Rigid head-neck responses to unpredictable perturbations in patients with long standing neck pain does not change with treatment
Peer reviewed, Journal article
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OriginalversjonPLOS ONE. 2020, 15 (8), 1-12. https://doi.org/10.1371/journal.pone.0237860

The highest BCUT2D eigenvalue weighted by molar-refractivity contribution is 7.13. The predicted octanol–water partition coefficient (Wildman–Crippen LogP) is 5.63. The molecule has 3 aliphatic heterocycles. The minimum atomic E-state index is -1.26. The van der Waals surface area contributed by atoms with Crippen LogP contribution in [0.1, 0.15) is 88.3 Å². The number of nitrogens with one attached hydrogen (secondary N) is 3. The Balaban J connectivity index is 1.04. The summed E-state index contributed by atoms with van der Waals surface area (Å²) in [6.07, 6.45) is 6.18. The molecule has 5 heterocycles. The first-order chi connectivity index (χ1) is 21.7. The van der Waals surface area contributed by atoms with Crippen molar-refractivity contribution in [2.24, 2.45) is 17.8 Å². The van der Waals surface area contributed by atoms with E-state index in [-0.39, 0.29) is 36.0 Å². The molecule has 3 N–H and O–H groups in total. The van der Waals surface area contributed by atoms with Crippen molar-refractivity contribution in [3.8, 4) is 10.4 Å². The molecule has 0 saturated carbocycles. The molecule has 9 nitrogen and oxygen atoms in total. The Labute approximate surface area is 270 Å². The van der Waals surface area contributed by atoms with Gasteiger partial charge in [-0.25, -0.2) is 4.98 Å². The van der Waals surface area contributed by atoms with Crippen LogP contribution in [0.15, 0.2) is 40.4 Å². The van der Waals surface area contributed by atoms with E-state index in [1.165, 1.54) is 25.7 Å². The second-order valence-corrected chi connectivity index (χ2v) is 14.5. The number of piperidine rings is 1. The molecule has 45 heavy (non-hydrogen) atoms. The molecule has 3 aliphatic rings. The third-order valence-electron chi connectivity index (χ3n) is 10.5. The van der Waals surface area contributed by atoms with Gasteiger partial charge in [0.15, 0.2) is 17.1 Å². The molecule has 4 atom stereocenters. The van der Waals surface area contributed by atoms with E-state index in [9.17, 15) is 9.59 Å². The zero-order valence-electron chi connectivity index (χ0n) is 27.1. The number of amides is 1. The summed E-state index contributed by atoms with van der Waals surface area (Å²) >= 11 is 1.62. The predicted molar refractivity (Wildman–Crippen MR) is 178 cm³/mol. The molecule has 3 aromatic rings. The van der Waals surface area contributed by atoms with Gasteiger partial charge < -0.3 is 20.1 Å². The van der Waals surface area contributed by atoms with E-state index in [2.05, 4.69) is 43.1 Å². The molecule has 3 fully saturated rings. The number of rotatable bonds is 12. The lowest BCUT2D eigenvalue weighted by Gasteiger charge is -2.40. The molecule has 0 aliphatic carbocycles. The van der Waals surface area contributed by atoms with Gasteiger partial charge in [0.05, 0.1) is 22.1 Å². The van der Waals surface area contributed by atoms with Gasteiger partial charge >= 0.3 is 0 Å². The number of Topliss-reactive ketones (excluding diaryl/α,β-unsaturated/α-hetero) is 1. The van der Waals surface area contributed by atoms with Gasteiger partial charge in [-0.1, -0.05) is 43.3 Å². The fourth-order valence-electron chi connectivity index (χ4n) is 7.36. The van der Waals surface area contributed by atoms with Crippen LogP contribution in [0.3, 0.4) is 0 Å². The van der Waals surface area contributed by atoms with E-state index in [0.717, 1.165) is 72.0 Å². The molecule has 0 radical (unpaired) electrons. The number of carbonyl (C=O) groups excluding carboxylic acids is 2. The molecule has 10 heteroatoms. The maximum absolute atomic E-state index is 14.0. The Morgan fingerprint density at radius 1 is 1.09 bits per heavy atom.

In a previous study we have shown that patients with long standing non-specific neck-pain display more rigid neck movement behavior than controls in response to unpredictable perturbations. In the present study we investigated head/neck motor control in patients with neck-pain during a course of physiotherapy intervention and the associations with pain, neck disability and kinesiophobia. In this longitudinal observational study, 72 patients with non-specific neck-pain were exposed to unpredictable horizontal rotations by means of an actuated chair in three conditions; with a visual reference, and without vision with and without a cognitive task before first consultation with physiotherapist, after 2 weeks and 2 months of intervention. The neck movements were analyzed in the frequency domain to cover voluntarily and reflex controlled responses. Questionnaires encompassed Neck Disability Index, Tampa Scale of Kinesiophobia, and the Numerical Rating Scale for current pain. The results showed that the response pattern for the amplitudes of movement between head and trunk across frequencies did not change over time, whereas some changes in timing were found for some frequencies. Pain, neck disability, and kinesiophobia improved after intervention, but were not significantly associated with neck movement responses to perturbations across time or condition. Although physiotherapy intervention improved self-reported function, the rigid responses to unpredictable perturbations remained unchanged. This indicates altered function in reflex mediated control mechanisms, i.e., the vestibulocollic and the cervicocollic reflex systems that control the head in space and on the trunk. Future research should further investigate pain related changes in reflex systems and whether alterations in these systems are modifiable.